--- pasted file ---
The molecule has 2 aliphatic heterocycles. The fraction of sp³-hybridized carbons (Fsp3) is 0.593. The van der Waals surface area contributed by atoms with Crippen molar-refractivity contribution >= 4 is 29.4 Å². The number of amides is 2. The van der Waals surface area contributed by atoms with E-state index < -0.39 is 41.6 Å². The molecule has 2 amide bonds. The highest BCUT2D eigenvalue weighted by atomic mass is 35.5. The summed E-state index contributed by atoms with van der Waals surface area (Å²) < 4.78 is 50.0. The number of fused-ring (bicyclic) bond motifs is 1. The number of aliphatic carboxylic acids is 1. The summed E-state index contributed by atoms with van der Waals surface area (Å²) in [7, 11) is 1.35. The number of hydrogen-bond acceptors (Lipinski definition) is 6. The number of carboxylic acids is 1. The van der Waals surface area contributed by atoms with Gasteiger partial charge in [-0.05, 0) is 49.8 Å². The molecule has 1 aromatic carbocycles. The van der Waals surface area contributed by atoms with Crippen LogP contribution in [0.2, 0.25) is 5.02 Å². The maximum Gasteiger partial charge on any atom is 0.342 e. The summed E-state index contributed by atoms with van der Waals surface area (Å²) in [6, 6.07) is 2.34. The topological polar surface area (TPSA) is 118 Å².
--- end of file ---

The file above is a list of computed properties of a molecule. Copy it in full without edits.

The molecule has 2 aliphatic heterocycles. The fraction of sp³-hybridized carbons (Fsp3) is 0.593. The van der Waals surface area contributed by atoms with Crippen molar-refractivity contribution >= 4 is 29.4 Å². The number of amides is 2. The van der Waals surface area contributed by atoms with E-state index < -0.39 is 41.6 Å². The molecule has 2 amide bonds. The highest BCUT2D eigenvalue weighted by atomic mass is 35.5. The summed E-state index contributed by atoms with van der Waals surface area (Å²) < 4.78 is 50.0. The number of fused-ring (bicyclic) bond motifs is 1. The number of aliphatic carboxylic acids is 1. The summed E-state index contributed by atoms with van der Waals surface area (Å²) in [7, 11) is 1.35. The number of hydrogen-bond acceptors (Lipinski definition) is 6. The number of carboxylic acids is 1. The van der Waals surface area contributed by atoms with Gasteiger partial charge in [-0.05, 0) is 49.8 Å². The molecule has 1 aromatic carbocycles. The van der Waals surface area contributed by atoms with Crippen LogP contribution in [0.2, 0.25) is 5.02 Å². The maximum Gasteiger partial charge on any atom is 0.342 e. The summed E-state index contributed by atoms with van der Waals surface area (Å²) in [6, 6.07) is 2.34. The topological polar surface area (TPSA) is 118 Å².